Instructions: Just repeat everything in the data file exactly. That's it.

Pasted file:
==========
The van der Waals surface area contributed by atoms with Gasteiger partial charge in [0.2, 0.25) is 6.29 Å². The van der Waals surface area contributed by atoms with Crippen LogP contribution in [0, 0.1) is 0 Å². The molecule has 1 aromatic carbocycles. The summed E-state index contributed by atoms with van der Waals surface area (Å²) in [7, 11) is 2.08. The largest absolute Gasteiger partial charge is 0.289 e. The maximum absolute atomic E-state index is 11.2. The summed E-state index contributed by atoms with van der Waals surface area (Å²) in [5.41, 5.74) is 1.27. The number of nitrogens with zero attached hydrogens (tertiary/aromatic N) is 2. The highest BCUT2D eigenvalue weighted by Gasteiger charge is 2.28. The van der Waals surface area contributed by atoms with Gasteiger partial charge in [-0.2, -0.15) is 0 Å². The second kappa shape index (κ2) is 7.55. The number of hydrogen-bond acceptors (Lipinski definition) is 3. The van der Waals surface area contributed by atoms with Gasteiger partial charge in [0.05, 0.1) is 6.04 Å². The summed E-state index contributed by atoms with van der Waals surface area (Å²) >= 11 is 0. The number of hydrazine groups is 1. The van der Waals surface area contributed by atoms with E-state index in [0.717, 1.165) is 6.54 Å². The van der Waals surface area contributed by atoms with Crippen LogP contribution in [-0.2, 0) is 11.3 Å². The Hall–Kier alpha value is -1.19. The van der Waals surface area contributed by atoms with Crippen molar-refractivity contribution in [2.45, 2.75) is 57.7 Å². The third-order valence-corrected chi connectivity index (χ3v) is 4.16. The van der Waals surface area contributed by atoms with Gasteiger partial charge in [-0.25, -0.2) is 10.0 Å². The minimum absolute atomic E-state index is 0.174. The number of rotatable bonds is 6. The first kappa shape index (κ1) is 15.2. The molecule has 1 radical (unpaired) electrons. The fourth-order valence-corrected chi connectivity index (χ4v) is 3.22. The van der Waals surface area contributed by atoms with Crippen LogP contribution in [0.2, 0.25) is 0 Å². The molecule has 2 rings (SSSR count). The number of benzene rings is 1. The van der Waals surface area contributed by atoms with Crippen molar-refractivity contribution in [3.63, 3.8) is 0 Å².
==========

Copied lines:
The van der Waals surface area contributed by atoms with Gasteiger partial charge in [0.2, 0.25) is 6.29 Å². The van der Waals surface area contributed by atoms with Crippen LogP contribution in [0, 0.1) is 0 Å². The molecule has 1 aromatic carbocycles. The summed E-state index contributed by atoms with van der Waals surface area (Å²) in [7, 11) is 2.08. The largest absolute Gasteiger partial charge is 0.289 e. The maximum absolute atomic E-state index is 11.2. The summed E-state index contributed by atoms with van der Waals surface area (Å²) in [5.41, 5.74) is 1.27. The number of nitrogens with zero attached hydrogens (tertiary/aromatic N) is 2. The highest BCUT2D eigenvalue weighted by Gasteiger charge is 2.28. The van der Waals surface area contributed by atoms with Gasteiger partial charge in [-0.2, -0.15) is 0 Å². The second kappa shape index (κ2) is 7.55. The number of hydrogen-bond acceptors (Lipinski definition) is 3. The van der Waals surface area contributed by atoms with Gasteiger partial charge in [0.05, 0.1) is 6.04 Å². The summed E-state index contributed by atoms with van der Waals surface area (Å²) >= 11 is 0. The number of hydrazine groups is 1. The van der Waals surface area contributed by atoms with E-state index in [0.717, 1.165) is 6.54 Å². The van der Waals surface area contributed by atoms with Crippen LogP contribution in [-0.2, 0) is 11.3 Å². The Hall–Kier alpha value is -1.19. The van der Waals surface area contributed by atoms with Crippen molar-refractivity contribution in [2.45, 2.75) is 57.7 Å². The third-order valence-corrected chi connectivity index (χ3v) is 4.16. The van der Waals surface area contributed by atoms with Gasteiger partial charge in [-0.25, -0.2) is 10.0 Å². The minimum absolute atomic E-state index is 0.174. The number of rotatable bonds is 6. The first kappa shape index (κ1) is 15.2. The molecule has 1 radical (unpaired) electrons. The fourth-order valence-corrected chi connectivity index (χ4v) is 3.22. The van der Waals surface area contributed by atoms with Crippen LogP contribution in [0.2, 0.25) is 0 Å². The molecule has 2 rings (SSSR count). The number of benzene rings is 1. The van der Waals surface area contributed by atoms with Crippen molar-refractivity contribution in [3.63, 3.8) is 0 Å².